A web search for "What is an herb?" yielded the following definition: "Any plant with leaves, seeds, or flowers used for flavoring, food, medicine, or perfume." Talk about a broad concept!
Lest you think of herbs -- based on this definition -- as "practical" plants only, let's introduce yet another element into the discussion. Our Guide to Herb Gardens, Amy Jeanroy, speaks rightly of "ornamental herbs." I, myself use plants ornamentally in my landscaping that I would regard as "herbs."
So what's going on here? Is there a way to stop the madness? Can we narrow the term "herb" down some so that the definition is more reasonably focused?
Well, taking on such a task in a thoroughgoing manner would be a bit much for a single blog post, but let me zero in on just one subcategory of herbs: those used for culinary purposes. I found an interesting treatment of the definition of herbs by Danilo Alfaro, About.com Guide to Culinary Arts.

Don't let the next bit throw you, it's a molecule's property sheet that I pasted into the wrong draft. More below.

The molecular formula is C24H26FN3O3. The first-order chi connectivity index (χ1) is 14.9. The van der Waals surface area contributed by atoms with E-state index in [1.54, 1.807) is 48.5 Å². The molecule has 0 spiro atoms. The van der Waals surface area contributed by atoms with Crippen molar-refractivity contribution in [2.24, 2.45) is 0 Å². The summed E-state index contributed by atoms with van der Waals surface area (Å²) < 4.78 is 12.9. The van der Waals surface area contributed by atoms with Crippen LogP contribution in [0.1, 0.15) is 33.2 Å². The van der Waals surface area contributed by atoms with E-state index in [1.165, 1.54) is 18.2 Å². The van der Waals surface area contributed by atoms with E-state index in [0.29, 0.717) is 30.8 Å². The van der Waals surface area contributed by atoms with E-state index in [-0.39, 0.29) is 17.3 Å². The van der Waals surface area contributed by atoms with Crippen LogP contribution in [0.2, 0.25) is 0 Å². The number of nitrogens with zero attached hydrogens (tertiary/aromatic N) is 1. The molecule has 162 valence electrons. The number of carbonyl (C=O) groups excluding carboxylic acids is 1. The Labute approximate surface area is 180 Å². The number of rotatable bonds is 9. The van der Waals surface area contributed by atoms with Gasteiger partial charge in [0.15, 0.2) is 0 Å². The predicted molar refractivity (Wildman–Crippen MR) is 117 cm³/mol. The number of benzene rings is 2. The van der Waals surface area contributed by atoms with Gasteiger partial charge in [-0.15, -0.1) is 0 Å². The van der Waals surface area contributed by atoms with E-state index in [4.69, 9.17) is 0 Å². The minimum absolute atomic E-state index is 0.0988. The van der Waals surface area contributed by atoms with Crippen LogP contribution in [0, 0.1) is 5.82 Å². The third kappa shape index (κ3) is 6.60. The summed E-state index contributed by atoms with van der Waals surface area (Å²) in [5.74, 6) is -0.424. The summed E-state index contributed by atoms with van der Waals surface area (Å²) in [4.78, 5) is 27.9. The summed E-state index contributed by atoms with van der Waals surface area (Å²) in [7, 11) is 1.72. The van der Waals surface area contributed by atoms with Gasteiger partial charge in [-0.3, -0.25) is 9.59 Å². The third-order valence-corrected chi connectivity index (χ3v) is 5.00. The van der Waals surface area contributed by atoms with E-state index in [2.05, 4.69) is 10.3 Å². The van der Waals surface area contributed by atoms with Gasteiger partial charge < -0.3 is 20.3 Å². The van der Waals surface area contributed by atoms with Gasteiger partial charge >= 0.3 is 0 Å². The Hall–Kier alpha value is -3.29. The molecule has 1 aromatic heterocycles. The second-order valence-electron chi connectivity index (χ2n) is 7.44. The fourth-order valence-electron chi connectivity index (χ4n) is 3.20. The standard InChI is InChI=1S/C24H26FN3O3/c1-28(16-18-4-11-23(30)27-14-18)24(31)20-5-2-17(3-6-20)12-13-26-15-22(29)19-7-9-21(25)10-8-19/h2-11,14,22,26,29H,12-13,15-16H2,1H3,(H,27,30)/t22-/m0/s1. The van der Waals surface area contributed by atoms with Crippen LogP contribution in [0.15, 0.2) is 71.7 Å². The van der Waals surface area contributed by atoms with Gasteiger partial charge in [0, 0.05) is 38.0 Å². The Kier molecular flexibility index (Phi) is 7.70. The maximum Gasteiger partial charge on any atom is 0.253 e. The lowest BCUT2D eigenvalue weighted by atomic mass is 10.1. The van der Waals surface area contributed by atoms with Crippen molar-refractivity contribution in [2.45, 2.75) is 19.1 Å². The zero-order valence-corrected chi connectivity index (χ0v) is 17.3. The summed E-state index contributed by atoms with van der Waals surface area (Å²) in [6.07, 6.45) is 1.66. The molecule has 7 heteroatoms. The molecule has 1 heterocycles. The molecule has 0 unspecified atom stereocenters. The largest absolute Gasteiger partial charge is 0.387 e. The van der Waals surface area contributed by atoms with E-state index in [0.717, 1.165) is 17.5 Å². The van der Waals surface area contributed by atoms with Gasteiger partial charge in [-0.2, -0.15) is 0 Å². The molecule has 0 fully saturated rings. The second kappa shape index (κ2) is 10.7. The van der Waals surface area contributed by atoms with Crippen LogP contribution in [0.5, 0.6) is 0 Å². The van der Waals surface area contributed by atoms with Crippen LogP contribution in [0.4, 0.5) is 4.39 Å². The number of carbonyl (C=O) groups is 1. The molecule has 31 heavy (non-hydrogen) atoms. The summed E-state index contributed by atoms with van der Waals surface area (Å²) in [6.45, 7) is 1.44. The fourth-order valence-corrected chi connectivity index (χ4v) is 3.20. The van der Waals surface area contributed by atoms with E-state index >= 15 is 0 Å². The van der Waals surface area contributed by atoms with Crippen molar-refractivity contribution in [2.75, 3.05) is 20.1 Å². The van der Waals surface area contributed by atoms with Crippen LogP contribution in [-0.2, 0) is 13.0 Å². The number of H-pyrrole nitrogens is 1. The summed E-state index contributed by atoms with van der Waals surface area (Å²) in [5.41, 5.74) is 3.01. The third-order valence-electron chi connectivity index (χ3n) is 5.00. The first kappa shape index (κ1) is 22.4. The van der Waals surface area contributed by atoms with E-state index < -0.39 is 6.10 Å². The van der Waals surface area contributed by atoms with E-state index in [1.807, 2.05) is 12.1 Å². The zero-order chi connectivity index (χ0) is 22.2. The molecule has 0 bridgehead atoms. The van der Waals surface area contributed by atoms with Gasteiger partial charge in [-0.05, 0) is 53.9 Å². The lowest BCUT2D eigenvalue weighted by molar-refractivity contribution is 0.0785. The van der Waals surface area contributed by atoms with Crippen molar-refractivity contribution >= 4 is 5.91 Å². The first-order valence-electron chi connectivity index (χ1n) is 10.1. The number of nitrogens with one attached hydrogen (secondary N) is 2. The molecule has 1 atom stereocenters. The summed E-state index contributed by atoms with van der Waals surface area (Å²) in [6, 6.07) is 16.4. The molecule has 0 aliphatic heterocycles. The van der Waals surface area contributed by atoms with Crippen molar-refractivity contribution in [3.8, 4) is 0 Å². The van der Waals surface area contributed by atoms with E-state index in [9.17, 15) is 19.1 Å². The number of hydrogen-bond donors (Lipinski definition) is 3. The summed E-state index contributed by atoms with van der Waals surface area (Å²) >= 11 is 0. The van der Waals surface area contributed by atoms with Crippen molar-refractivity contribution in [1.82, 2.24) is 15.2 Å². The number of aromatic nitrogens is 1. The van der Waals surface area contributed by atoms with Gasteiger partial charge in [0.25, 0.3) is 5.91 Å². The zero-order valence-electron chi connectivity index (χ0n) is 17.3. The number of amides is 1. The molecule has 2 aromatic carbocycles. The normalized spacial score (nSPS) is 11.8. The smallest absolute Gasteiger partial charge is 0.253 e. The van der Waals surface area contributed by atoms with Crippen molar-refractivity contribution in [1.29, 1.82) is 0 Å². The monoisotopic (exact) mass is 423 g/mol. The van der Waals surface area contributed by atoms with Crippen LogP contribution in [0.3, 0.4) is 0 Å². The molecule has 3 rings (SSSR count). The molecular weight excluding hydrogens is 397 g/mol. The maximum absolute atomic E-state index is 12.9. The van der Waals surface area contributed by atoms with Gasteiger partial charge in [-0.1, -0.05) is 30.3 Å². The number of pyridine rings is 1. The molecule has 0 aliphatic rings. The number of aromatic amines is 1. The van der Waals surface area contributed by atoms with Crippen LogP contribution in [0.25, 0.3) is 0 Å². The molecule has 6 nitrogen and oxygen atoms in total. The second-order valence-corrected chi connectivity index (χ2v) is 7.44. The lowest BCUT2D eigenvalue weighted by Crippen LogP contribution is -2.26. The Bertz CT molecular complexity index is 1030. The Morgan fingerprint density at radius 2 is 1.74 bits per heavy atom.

Danilo makes an important distinction that narrows down the application of "herb." For his subject, he says that the term "refers to any green or leafy part of a plant used for seasoning and flavoring a recipe, but not used as the main ingredient." As an example, he contrasts spinach and lettuce with herbs such as basil and dill. The former are classified as vegetables, because they serve as food -- in and of themselves -- while the latter are used to season food.
Danilo continues with another distinction: namely, that between a "spice" and an "herb." Whereas herbs come mainly from the leaves of qualifying plants, spices are "pretty much anything else -- for instance, any dried bark, root, berry, seed, twig or other plant matter that is used to season or flavor a dish." He uses cinnamon as an example. Cinnamon, a spice that some of us think of mainly during the Christmas season, comes from the bark of a tree.